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AAPG Bulletin, V.
Diagenetic alteration, pore-throat network, and reservoir quality of tight gas sandstone reservoirs: A case study of the upper Paleozoic sequence in the northern Tianhuan depression in the Ordos Basin, China
1State Key Laboratory of Petroleum Resources and Prospecting, China University of Petroleum (Beijing), Beijing, China; College of Geosciences, China University of Petroleum, Beijing, China; [email protected], [email protected]
2College of Geosciences, China University of Petroleum (Beijing), Beijing, China; [email protected]
3College of Geosciences, China University of Petroleum (Beijing), Beijing, China; [email protected]
4College of Geosciences, China University of Petroleum (Beijing), Beijing, China; [email protected]
5College of Geosciences, China University of Petroleum (Beijing), Beijing, China; [email protected]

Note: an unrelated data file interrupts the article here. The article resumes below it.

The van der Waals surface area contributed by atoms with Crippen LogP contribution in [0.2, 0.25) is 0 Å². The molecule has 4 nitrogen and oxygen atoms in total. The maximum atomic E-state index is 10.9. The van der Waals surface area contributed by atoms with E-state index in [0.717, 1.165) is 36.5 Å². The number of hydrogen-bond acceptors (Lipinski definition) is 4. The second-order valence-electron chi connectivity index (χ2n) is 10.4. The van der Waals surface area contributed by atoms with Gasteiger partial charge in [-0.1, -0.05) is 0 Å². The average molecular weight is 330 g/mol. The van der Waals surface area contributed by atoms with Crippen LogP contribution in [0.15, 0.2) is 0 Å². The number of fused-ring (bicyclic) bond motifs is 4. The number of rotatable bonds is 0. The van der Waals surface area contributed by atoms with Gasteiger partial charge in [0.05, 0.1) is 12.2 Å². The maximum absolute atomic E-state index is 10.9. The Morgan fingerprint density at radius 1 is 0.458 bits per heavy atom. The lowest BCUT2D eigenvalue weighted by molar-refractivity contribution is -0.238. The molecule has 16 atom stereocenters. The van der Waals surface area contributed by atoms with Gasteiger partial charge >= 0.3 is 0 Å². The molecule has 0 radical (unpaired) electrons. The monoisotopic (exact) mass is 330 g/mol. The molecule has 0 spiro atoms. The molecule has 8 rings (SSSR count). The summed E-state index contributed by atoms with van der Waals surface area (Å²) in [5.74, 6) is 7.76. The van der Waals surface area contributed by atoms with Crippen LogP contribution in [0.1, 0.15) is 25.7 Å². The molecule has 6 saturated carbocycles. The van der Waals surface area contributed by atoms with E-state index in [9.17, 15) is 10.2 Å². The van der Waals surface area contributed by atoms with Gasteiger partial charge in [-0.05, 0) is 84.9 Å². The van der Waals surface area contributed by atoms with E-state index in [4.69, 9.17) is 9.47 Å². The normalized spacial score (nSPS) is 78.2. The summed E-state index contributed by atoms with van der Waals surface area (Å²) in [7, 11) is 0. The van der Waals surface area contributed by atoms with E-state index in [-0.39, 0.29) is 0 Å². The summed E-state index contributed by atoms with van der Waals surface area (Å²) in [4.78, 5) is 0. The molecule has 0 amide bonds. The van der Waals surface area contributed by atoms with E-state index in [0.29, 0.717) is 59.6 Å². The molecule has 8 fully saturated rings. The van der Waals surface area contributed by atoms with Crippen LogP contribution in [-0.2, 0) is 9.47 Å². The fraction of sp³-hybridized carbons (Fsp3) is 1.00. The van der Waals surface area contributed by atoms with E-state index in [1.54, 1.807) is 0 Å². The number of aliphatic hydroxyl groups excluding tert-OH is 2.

The Sulige gas field in the Ordos Basin is the largest gas field in China. The studied area, the northern Tianhuan depression, is located west of the gas field and is considered as a potential gas-producing area. The complex diagenetic alteration history and its effects on the pore-throat network and reservoir quality of the tight gas sandstones are explained. The upper Paleozoic first member of the Shanxi Formation and eighth member of the Shihezi Formation tight gas reservoir rocks are composed of coarse- to medium-grained sandstones and are dominated by sublitharenites. The most important diagenetic factor for porosity reduction was compaction, followed by cementation. Diagenetic mineral phases include quartz overgrowth, calcite cement and replacement, and kaolinite cement and replacement, with minor heulandite and chlorite. Pressure dissolution of quartz grains and quartzite fragments is the main source of silica for the early and late quartz overgrowth cementation (formed mainly from 120°C to 140°C). The hydrolysis and alteration of volcanic material and mica flakes released some silicon, calcium, and aluminum ions. Calcium and carbon in calcite cements could be derived from surrounding mudstones. Calcite replaced the quartz overgrowths. The formation of kaolinite, as cement and replacements, was controlled by the interactions of silica, aluminum, pH, and temperature (140°C). Because of deformation of detrital components (mica flakes and ductile rock fragments) and diagenetic replacement, clear negative correlations between reservoir quality and contents of the diagenetic minerals are lacking. A complex and isolated pore-throat network was created by strong diagenetic transformation. Based on analysis of thin sections, three-dimensional x-ray micro–computed tomography, and constant-rate mercury injection data, the samples with relatively good reservoir quality (porosity >10% and permeability >0.5 md) are characterized by dissolution pores and primary intergranular pores and commonly contain more and larger pore throats both in volume (counts >1800 and size >0.02 per unit volume) and diameter (>1.20 μm) than the samples with poor reservoir quality. The intercrystalline pores of kaolinite are very widespread and considered favorable for oil and gas accumulation because some asphalt was found within these pores. This study may be used, by analogy, to better understand diagenetic factors controlling the formation of tight gas sandstone reservoirs and predict the development of pore-throat systems.
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